Holmes steps into the breach

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Kelly Holmes last night gave the organisers of the KP Grand Prix here just the kind of lift they were looking for as she accelerated over the final 100 metres to beat a world-class field in the 800 metres and confirm her status as one of Britain's best hopes at next month's World Championships.

It looked as if Holmes, the Commonwealth 1500m champion, was going to lose her first race of the season as the field was led into the final bend by Regina Jacobs, of the United States, and Letitia Vriesde, the world's fastest this year. But the army sergeant, haring down in an outside line, passed them all to win in 1min 58.77sec.

It was a positive image for the sport on a day when image was of crucial importance. Linford Christie, Colin Jackson and John Regis, signed up to run in the next three British televised races but not in time to appear here, were all present last night in a PR capacity.

Christie indulged in a little light-hearted muscle rippling in front of the main stand soon after the 100m race in which he might have run had finished, with Donovan Bailey given as the winner in 10.16.

Regis's next race will be in the 100m at the Welsh Games in Cwmbran tomorrow, where Jackson is already confirmed as an entrant in the 110m hurdles. Christie's next race is likely to be in midweek in Nice, before all three line up in the AAA Championships and world championship trials next weekend.

In the wake of the pay dispute between the British Athletic Federation and these three leading athletes, which was settled only on the day before the meeting, the crowd was well below the capacity of 17,000, with 12,500 tickets reported sold. The warm weather may have attracted a number of latecomers - who, if they had not arrived promptly, would have missed some of the more significant of the night's action.

Roger Black, two days after equalling his nine-year-old personal best of 44.59 in Lausanne, ran a similarly committed race against top-class opposition, accelerating over the third 100 metres to enter the straight ahead of Darnell Hall, of the United States, and the Olympic bronze medallist, Samson Kitur of Kenya. But Hall, just as he had in Lausanne, proved the stronger to win in 44.94, with Black second in 45.16.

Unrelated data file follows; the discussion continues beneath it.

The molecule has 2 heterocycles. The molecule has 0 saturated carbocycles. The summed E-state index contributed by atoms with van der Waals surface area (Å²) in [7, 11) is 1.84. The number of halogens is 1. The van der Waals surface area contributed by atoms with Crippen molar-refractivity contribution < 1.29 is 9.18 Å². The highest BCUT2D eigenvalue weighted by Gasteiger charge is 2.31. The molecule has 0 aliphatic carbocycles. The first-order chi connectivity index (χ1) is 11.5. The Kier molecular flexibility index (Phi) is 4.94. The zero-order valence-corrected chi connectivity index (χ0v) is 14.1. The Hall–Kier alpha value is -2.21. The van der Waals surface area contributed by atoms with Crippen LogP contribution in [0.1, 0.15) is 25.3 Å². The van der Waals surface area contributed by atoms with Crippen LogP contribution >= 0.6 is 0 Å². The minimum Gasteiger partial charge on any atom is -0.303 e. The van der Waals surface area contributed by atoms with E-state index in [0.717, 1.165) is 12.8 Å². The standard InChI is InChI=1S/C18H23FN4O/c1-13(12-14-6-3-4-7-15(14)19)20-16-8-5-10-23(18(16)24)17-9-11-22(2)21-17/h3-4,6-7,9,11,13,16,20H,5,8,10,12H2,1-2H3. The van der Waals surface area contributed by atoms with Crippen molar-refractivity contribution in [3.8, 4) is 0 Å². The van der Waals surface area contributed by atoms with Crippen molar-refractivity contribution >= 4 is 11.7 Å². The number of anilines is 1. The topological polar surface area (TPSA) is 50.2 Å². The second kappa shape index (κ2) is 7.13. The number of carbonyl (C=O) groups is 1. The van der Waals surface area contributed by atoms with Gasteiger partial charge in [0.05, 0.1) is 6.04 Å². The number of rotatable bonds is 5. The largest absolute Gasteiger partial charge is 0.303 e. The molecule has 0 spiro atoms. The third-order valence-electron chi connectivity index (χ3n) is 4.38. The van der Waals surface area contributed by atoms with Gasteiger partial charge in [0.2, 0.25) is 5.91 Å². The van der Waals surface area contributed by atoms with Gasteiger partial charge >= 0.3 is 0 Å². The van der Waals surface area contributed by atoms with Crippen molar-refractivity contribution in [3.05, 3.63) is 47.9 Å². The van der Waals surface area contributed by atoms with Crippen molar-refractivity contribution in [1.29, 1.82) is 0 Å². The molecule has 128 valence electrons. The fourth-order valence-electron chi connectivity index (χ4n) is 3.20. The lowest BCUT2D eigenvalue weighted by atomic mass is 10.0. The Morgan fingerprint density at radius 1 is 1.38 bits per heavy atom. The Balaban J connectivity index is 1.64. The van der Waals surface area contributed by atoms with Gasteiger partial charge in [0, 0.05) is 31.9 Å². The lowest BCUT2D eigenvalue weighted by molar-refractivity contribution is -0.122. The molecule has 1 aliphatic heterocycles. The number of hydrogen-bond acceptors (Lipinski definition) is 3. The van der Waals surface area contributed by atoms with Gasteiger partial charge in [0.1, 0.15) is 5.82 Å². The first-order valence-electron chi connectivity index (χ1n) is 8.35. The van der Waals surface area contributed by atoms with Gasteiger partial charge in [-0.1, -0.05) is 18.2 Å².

In the 400m hurdles, Derek Adkins won from Danny Harris, back in the sport after his recovery from cocaine addiction, in 47.74, which bettered the All-Comers' record of the great Ed Moses.

The winner of the 3,000m steeplechase, Patrick Sang, became the first recipient of the prize and bonus structure which had been introduced to a British meeting for the first time. Sang outsprinted his Kenyan compatriot, Gideon Chirchir, in the final 50 metres to record 8:08.11, the third fastest time in the world this year and a British All-Comers' record.

That earned him $4,000 (pounds 2,500) as the winner, and a $3,000 bonus, working on the basis of $1,000 for every two-second band under 8min 16sec. It was the shape of things to come in Britain. Sang, an Olympic and world silver medallist, did not look unduly impressed.

The 1500m brought together Moses Kiptanui, of Kenya, the world 5,000m record holder, and Venuste Niyongabo, of Burundi, the man most likely to take over the position currently occupied in middle distance running by the all-conquering Algerian, Noureddine Morceli.

Niyongabo lived up to his billing, coming home first in 3:33.30, the second fastest time in the world this year - behind Morceli, of course. In the race itself, Steve Holman, of the United States, appeared as the greatest threat to the Burundi athlete, but ended up with second in a personal best of 3:33.41

Two British runners benefited from the quality of the field - John Mayock, who finished fourth in a personal best of 3:34.58, and Gary Lough, who set a Northern Ireland record of 3:34.82 just behind him.

Matthew Yates might have benefited even more, but sadly had to withdraw before the race. That piece of bad news was added to when Ashia Hansen was forced to pull out in the course of the triple jump competition.

The international standard of the early events was unquestionable, but the question remained: why were they staged so early? As Black remarked, ruefully, to the on-course commentator after his early run: "There were still a lot of people coming in, which was rather a shame."

Jokingly asked if he might run again later, he replied: "Give me about an hour."

Results, Sporting Digest, page 27